On the issuance of the Notification dated August 25, 1976, petitioner 1 addressed a representation to the High Court stating that he was officiating in the Superior Judicial Service with effect from November 12, 1969 and asking that he should be confirmed in the post which became available from December 23, 1972. He complained against the date of confirmation, February 3, 1975, allotted to him as arbitrary.
Rule 12 of the Rules was thereafter amended by the Governor of Punjab by a Notification dated December 31, 1976 which was given retrospective effect from April 9, 1976. By that amendment, Seniority was to be determined by the length of continuous service on a post in the service, irrespective of the date of confirmation. The direct recruits, respondents 4 to 9, addressed a representation to the High Court contending that their seniority as fixed by the High Court's Notification dated August 23, 1976, with reference to the respective dates of their confirmation, ought not to be disturbed. They also challenged the validity of rule 12.
For the purpose of considering those conflicting claims of promotees and direct recruits, the High Court constituted a sub-committee consisting of three Judges, S. S. Sandhawalia (now Chief Justice), Bhopinder Singh Dhillon and Gurnam Singh, JJ. The Committee gave an oral hearing on February 7, 1979 to the representatives of the promotees and direct recruits. The High Court, however, has not readjusted the seniority of the promotees and direct recruits in the light of amended rule 12.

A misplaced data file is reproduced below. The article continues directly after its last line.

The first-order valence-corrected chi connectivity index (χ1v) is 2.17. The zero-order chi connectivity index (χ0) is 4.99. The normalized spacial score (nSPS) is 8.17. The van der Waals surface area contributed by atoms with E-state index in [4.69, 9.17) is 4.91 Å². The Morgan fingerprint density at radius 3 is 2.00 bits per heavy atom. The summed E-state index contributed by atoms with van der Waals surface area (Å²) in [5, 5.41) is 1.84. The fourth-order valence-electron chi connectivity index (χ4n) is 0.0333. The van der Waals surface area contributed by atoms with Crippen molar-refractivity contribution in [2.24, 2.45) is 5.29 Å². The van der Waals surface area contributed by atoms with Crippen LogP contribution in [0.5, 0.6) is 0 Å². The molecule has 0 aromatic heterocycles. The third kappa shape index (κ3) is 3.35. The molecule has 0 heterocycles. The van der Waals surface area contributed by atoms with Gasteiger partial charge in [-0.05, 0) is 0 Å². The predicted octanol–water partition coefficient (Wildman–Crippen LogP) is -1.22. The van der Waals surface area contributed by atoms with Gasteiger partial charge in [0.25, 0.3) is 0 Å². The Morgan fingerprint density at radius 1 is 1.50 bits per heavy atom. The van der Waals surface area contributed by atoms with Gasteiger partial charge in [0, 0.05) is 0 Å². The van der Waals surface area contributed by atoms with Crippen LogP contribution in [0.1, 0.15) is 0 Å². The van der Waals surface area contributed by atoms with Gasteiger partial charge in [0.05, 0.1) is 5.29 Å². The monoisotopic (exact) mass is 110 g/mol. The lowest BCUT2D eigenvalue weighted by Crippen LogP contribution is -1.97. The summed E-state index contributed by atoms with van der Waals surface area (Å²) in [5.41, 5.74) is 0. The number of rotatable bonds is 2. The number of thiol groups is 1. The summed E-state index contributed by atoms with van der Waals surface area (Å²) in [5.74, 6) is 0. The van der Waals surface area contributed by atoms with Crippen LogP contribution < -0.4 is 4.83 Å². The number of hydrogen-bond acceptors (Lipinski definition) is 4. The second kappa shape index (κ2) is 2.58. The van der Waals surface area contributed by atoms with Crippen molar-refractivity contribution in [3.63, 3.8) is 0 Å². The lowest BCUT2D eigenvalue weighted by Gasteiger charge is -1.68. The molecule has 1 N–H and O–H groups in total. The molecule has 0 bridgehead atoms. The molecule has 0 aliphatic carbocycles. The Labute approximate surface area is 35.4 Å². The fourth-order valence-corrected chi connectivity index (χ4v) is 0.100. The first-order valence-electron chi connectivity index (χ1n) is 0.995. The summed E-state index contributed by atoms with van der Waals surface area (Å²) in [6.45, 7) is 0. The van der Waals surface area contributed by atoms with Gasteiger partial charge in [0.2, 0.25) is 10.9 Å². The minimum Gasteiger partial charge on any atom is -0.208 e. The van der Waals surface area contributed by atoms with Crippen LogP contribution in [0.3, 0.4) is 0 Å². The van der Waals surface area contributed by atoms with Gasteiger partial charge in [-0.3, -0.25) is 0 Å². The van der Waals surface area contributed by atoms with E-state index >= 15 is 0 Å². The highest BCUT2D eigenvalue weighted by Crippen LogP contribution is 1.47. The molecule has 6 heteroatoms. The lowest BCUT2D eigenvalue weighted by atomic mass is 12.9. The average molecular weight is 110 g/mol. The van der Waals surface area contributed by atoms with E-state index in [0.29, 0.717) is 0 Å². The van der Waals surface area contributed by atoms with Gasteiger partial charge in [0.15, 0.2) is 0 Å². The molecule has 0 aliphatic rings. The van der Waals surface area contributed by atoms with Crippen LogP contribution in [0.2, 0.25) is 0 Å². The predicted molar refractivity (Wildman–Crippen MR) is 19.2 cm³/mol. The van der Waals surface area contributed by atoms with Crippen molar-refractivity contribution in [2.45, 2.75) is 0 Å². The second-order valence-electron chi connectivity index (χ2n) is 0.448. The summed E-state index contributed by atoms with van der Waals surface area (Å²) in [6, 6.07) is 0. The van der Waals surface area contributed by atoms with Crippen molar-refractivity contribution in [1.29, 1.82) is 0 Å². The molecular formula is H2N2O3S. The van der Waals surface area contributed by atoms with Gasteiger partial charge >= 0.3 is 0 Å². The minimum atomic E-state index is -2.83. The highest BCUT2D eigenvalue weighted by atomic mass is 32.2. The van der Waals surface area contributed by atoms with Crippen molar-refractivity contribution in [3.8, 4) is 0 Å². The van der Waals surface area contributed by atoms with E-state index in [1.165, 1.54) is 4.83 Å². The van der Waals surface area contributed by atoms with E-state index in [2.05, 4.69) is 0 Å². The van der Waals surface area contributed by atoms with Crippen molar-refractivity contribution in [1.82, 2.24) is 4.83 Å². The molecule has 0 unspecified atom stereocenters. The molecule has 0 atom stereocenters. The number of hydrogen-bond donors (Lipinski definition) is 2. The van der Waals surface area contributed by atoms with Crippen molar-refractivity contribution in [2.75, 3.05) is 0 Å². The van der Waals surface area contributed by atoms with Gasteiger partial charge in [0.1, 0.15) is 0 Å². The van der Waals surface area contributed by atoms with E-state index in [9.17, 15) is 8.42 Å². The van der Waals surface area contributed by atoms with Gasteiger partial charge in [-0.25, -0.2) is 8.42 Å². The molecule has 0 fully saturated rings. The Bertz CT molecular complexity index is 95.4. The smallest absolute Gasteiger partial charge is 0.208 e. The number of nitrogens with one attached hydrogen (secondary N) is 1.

There is no direct decision on the question whether the Governor, in the exercise of power conferred by the proviso to Article 309, has the power to frame rules regulating the seniority of judicial officers of the State. The reason for the absence of precedent on this point, when law reports are overflowing with constitutional decisions, probably is that during the last thirty years of the working of our Constitution, no one ever disputed the power of the Governor to frame rules governing seniority of judicial officers. In several States such rules are in force in the absence of a law passed by the State legislature on the subject and High Courts have been applying those rules from time to time and case to case without demur. It is also significant that hardly any High Court has framed rules of its own for determining the seniority of its judicial officers. Even the High Court of Punjab and Haryana, which disputes the right of the Governor so to frame rules, has not made any rules of its own to occupy that field. All this, which is stark history, cannot be dismissed by saying that the absence of a precedent is no authority for holding that what has not been challenged is lawful. It is true that the novelty of a contention cannot be its infirmity and indeed law would have remained static and stagnant if it had not been allowed to grow from case to case. But the point of the matter is that there has been no unconcerned acquiescence by High Courts and judicial officers in rules framed by the Governors. In Haryana itself, respondent 3, Shri N. S. Rao, challenged the Governor's power to override the order of his confirmation which was passed by the High Court. And he won. Whenever there was the semblance of a justification for doing so, either one or the other party motivated by personal interest or out of the broader consideration that the High Court's controlling jurisdiction must remain inviolate has challenged the rules framed by the Governor as being excessive. But there is a good reason why the rules of seniority framed by the Governor have been acquiesced in, all over the country, over all these years. The reason is as follows: